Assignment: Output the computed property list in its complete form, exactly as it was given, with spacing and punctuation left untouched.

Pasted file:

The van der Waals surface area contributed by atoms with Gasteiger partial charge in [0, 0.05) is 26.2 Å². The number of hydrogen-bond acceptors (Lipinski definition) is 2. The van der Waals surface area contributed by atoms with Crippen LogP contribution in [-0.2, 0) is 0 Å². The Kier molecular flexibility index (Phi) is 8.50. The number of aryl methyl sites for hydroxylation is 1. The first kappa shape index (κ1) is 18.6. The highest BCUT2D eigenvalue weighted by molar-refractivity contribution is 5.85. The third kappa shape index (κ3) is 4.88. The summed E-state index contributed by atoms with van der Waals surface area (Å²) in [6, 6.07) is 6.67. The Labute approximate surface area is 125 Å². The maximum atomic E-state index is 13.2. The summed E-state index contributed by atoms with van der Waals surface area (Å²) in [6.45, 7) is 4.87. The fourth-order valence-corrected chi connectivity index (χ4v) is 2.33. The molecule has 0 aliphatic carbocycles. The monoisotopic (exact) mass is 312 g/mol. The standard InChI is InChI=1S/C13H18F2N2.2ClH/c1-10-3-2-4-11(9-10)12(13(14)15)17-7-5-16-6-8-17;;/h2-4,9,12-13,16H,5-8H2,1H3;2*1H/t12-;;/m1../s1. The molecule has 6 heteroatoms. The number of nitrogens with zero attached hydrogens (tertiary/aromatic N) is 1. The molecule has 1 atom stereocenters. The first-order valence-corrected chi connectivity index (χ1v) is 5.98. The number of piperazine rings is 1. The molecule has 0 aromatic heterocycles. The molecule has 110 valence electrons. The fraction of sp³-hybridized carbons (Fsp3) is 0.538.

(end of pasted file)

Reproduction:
The van der Waals surface area contributed by atoms with Gasteiger partial charge in [0, 0.05) is 26.2 Å². The number of hydrogen-bond acceptors (Lipinski definition) is 2. The van der Waals surface area contributed by atoms with Crippen LogP contribution in [-0.2, 0) is 0 Å². The Kier molecular flexibility index (Phi) is 8.50. The number of aryl methyl sites for hydroxylation is 1. The first kappa shape index (κ1) is 18.6. The highest BCUT2D eigenvalue weighted by molar-refractivity contribution is 5.85. The third kappa shape index (κ3) is 4.88. The summed E-state index contributed by atoms with van der Waals surface area (Å²) in [6, 6.07) is 6.67. The Labute approximate surface area is 125 Å². The maximum atomic E-state index is 13.2. The summed E-state index contributed by atoms with van der Waals surface area (Å²) in [6.45, 7) is 4.87. The fourth-order valence-corrected chi connectivity index (χ4v) is 2.33. The molecule has 0 aliphatic carbocycles. The monoisotopic (exact) mass is 312 g/mol. The standard InChI is InChI=1S/C13H18F2N2.2ClH/c1-10-3-2-4-11(9-10)12(13(14)15)17-7-5-16-6-8-17;;/h2-4,9,12-13,16H,5-8H2,1H3;2*1H/t12-;;/m1../s1. The molecule has 6 heteroatoms. The number of nitrogens with zero attached hydrogens (tertiary/aromatic N) is 1. The molecule has 1 atom stereocenters. The first-order valence-corrected chi connectivity index (χ1v) is 5.98. The number of piperazine rings is 1. The molecule has 0 aromatic heterocycles. The molecule has 110 valence electrons. The fraction of sp³-hybridized carbons (Fsp3) is 0.538.